Some might say Luis Alvarez was destined for big things when he was in second grade. Born in San Diego, he moved to Mexico when he was two. When his parents separated five years later, Alvarez moved back to California with his mother. His schooling in Mexico had been far more advanced than it was in the United States, so with the support of his new school and his mother, he was able to skip from second grade to fifth. Alvarez began high school at age 12 and graduated at 16. “I kind of fit right in,” Alvarez says. Always taller than his own age group, everyone assumed he was two years older. When it came time for dating in high school, though, Alvarez admits, “I was two years younger than the girls in my class, so that was kind of a problem.”
When Alvarez started college, he was only 16 and wasn’t yet certain what he wanted to study. At the University of San Diego, he tried five different majors, including music. He joined a college rock-and-roll band, but as much as Alvarez enjoyed the musician’s life, he realized there wasn’t much money to be made unless he became a big star. He settled into computer science and received his degree in information systems, now known as IT.
Alvarez didn’t go four years straight in college. He took some time off to work instead of going through school unsure of what he wanted to study.
“There are times you have to make decisions with whatever information you have at the time, which is usually not enough, so you have to go with your gut and make the tough decisions.”
While Alvarez took a break from college, he worked for iMEC Corporation as a data processing manager. His computer expertise helped him land the gig, which made him responsible for improving all of the company’s departments. His position helped him learn about process improvement, which would pay dividends in his future employment.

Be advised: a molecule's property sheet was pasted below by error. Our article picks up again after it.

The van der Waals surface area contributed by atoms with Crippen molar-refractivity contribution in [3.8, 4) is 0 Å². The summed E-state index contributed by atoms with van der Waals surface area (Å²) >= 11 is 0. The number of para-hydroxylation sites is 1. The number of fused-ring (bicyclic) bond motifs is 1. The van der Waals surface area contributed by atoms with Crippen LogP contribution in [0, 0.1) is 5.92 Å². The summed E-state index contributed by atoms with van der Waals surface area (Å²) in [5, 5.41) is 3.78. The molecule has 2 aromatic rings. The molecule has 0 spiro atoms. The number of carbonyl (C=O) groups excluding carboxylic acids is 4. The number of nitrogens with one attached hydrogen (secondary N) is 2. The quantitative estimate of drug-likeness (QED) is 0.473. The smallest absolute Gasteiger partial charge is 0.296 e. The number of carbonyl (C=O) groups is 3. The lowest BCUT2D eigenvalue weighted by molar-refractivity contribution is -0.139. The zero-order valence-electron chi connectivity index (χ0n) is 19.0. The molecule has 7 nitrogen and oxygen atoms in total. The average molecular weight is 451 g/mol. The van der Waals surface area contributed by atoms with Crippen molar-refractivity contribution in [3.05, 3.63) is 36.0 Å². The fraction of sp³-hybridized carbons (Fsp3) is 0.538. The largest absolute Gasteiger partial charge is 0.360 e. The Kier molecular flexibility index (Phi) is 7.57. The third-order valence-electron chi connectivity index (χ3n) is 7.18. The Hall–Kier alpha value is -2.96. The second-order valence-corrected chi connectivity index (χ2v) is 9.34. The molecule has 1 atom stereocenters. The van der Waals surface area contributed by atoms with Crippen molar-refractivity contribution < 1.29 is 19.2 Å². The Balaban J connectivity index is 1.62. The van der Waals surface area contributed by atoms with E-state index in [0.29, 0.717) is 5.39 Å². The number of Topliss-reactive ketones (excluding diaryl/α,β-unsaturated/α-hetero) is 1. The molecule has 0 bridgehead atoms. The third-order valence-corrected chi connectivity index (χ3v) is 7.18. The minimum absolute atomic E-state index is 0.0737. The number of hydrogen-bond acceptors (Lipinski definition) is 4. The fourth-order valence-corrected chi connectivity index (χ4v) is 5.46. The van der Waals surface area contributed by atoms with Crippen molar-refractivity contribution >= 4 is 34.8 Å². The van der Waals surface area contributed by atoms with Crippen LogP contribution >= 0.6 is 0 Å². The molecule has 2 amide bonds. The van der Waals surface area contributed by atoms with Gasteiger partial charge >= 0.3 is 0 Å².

His career path changed when he was 22. A managerial role where he learned all the different areas of the company led to a plant manager position when he was 25. It was an odd spot for Alvarez as most of his direct reports were much older, and he didn’t yet have a degree. However, Alvarez continued to move up the ladder until he was named general manager at Plastic Omnium. He received his degree when he was 29.
Alvarez developed his leadership in his twenties. He prefers to be a supportive leader rather than a dictator but knows there are times when tough decisions have to be made, and he’s not afraid to make them. “There are times you have to make decisions with whatever information you have at the time, which is usually not enough, so you have to go with your gut and make the tough decisions,” Alvarez says. “A lot of that comes from experiencing the outcomes of past decisions.”
When he began at Lancer in 2006, those leadership lessons Alvarez picked up at Plastic Omnium came in handy. He started as vice president of operations for the beverage dispensing equipment manufacturer before he was named president and put in charge of Lancer’s operations worldwide in 2009.
In an effort to improve the processes at Lancer, Alvarez introduced the lean enterprise, a process to help reduce waste in terms of time and materials. Lean enterprise also aims to make the product more valuable to the customer. Introducing lean has turned Lancer into a world-class company and has succeeded in improving its customers’ experiences. Order numbers are up as a result. However, lean wasn’t initially an easy sell. “Everyone was against it,” Alvarez says. “At the beginning, people thought lean was about having no inventory and putting the customer at risk. People were calling it ‘anorexia.’”
Alvarez wasn’t discouraged by his team’s hesitation. He is a certified lean sensei, and he showed employees how it could benefit everyone firsthand. He also had to reassure concerned customers that lean would improve Lancer as their vendor, citing that the first priority of lean is customer satisfaction. “You cannot risk customer satisfaction and reduce waste first,” Alvarez says. “That’s the wrong way to do it. First you have to satisfy the customer, then you look for ways to reduce waste in all of your processes.”
Now lean has spread through Lancer’s international divisions in Belgium, the UK, Australia, New Zealand, Asia, and Mexico with sights set on South America. “It’s good to be growing,” Alvarez says. Satisfied customers buy more, even during tough economic times. “That speaks to the efforts of all of our employees and what they do here. Continuous improvement is the backbone of our company.”